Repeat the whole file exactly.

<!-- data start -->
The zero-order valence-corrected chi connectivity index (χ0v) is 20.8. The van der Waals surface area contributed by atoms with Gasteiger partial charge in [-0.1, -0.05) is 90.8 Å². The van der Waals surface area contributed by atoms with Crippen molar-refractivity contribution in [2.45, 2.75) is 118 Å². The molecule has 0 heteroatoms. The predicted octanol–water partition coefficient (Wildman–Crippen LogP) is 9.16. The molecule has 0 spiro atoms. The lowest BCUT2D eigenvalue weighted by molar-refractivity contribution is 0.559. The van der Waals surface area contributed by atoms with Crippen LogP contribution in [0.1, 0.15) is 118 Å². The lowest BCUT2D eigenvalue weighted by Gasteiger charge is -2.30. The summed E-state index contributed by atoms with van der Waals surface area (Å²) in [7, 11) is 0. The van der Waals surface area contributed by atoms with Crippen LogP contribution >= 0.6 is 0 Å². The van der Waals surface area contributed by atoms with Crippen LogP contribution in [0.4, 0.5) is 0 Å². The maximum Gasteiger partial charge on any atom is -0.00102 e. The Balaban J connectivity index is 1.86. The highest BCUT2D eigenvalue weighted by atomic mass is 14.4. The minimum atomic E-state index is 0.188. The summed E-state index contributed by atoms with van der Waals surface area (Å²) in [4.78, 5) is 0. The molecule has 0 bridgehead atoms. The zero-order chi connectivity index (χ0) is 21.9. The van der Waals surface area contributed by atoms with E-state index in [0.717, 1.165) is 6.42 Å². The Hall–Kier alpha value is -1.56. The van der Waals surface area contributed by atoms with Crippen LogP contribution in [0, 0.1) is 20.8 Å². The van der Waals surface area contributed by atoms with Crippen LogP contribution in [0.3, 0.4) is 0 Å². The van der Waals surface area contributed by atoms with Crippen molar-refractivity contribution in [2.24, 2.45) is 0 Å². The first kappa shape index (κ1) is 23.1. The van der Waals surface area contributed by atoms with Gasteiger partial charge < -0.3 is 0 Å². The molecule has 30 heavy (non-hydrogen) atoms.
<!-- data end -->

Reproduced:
The zero-order valence-corrected chi connectivity index (χ0v) is 20.8. The van der Waals surface area contributed by atoms with Gasteiger partial charge in [-0.1, -0.05) is 90.8 Å². The van der Waals surface area contributed by atoms with Crippen molar-refractivity contribution in [2.45, 2.75) is 118 Å². The molecule has 0 heteroatoms. The predicted octanol–water partition coefficient (Wildman–Crippen LogP) is 9.16. The molecule has 0 spiro atoms. The lowest BCUT2D eigenvalue weighted by molar-refractivity contribution is 0.559. The van der Waals surface area contributed by atoms with Crippen LogP contribution in [0.1, 0.15) is 118 Å². The lowest BCUT2D eigenvalue weighted by Gasteiger charge is -2.30. The summed E-state index contributed by atoms with van der Waals surface area (Å²) in [7, 11) is 0. The van der Waals surface area contributed by atoms with Crippen LogP contribution >= 0.6 is 0 Å². The van der Waals surface area contributed by atoms with Crippen LogP contribution in [0.4, 0.5) is 0 Å². The maximum Gasteiger partial charge on any atom is -0.00102 e. The Balaban J connectivity index is 1.86. The highest BCUT2D eigenvalue weighted by atomic mass is 14.4. The minimum atomic E-state index is 0.188. The summed E-state index contributed by atoms with van der Waals surface area (Å²) in [4.78, 5) is 0. The molecule has 0 bridgehead atoms. The zero-order chi connectivity index (χ0) is 21.9. The van der Waals surface area contributed by atoms with E-state index in [0.717, 1.165) is 6.42 Å². The Hall–Kier alpha value is -1.56. The van der Waals surface area contributed by atoms with Crippen LogP contribution in [0, 0.1) is 20.8 Å². The van der Waals surface area contributed by atoms with Crippen LogP contribution in [0.3, 0.4) is 0 Å². The van der Waals surface area contributed by atoms with Crippen molar-refractivity contribution in [2.24, 2.45) is 0 Å². The first kappa shape index (κ1) is 23.1. The van der Waals surface area contributed by atoms with Gasteiger partial charge < -0.3 is 0 Å². The molecule has 30 heavy (non-hydrogen) atoms.